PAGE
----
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Palmer May Resolve Knobhill Estates Gate Issue

Palmer Township Board of Supervisors may reach settlement on Estates at Knobhill gate issue at Tuesday meeting.

We've all heard of Watergate. Well, Palmer Township is dealing with its own "gate" situation.

For the past few months, members of the Estates at Knobhill homeowners association have campaigned township officials to intervene to resolve a dispute with a developer over broken gates at its complex.

The township was holding $18,400 in maintenance security regarding the front and back gates of the Estates of Knobhill. Homeowners say both gates are in disrepair and they sought those funds to get the gates fixed.

The homeowners were also seeking the township's help in shutting the back gate because a lot of unwanted traffic was going through the neighborhood and disrupting residents' quality of life.

After back-and-forth emails from the township, homeowners and the developer, township officials decided at a recent meeting to hold off on a decision until the end of October.

At Tuesday night's meeting, the matter will once again come before the board.

Supervisors will discuss extension and settlement and release agreements with the Estates at Knobhill.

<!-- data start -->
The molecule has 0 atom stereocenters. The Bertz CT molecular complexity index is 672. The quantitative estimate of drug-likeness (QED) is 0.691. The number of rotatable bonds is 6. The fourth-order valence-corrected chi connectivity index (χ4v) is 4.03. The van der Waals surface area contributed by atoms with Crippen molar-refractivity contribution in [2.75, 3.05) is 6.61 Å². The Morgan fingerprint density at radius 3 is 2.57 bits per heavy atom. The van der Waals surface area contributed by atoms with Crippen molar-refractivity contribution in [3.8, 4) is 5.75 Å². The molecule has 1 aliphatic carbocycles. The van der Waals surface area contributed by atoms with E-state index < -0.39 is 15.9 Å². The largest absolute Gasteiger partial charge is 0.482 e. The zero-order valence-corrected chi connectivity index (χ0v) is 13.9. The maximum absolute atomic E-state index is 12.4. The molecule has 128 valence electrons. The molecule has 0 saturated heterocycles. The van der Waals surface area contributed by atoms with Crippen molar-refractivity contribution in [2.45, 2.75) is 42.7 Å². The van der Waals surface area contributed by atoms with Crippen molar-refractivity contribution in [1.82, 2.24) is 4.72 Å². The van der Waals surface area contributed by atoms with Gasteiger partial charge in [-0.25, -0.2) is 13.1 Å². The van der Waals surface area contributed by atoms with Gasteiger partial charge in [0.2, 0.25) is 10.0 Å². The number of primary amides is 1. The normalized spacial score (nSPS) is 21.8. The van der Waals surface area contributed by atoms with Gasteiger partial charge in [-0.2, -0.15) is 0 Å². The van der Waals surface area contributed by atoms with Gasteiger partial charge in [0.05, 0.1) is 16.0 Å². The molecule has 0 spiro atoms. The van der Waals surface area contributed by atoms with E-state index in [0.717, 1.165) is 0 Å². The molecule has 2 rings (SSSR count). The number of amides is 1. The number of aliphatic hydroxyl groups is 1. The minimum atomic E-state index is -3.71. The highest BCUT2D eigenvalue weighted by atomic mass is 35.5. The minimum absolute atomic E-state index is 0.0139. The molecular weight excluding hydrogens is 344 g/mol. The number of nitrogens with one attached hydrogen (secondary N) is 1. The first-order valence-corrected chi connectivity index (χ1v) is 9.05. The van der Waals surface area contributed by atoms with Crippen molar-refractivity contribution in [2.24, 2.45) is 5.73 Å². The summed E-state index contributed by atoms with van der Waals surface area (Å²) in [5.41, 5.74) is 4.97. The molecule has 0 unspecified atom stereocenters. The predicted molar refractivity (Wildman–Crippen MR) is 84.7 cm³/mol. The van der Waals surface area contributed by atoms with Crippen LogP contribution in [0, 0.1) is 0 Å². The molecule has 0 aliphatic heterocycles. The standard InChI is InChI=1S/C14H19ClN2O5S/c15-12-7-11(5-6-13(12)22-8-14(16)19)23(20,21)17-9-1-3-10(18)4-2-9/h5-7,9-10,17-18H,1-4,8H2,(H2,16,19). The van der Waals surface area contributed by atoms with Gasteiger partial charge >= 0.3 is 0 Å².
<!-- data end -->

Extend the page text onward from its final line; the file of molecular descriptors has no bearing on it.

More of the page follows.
Township officials believe they've been fenced in regarding the dispute.

"This is not an issue we want to be in," Supervisors Chairman Dave Colver said.

"There's been no communication with the developer to do anything with the money," solicitor Charles Bruno said. "That's the problem the township faces. The agreement is with the developer. And he hasn't held up his end of the bargain to get the gates fixed."

Supervisor Bob Lammi did not want the township to be responsbile for fixing the gates.

Another liability concern was closing the back gate.

"In my opinion, if the rear gate is closed, it creates a significant liability for the township and the homeowners board," Township Manager Christopher Christman said.

Township officials decided to temporarily lock the back gate on Kings Avenue to keep out trucks and other traffic. A box would also be installed allowing emergency personnel access.

Bruno said the township needs notice from the developer to release the $18,400 to the homeowners association to be used for repairs on the gates.

Still, officials say that won't be enough money to fix the gates.

At a late September meeting, supervisors approved a motion for a 30-day extension on the matter, allowing township officials, as Supervisor K. Michael Mitchell stated, to "put pressure" on the developer.

"The township is holding the cards," Colver said. "But we need to get this over with."

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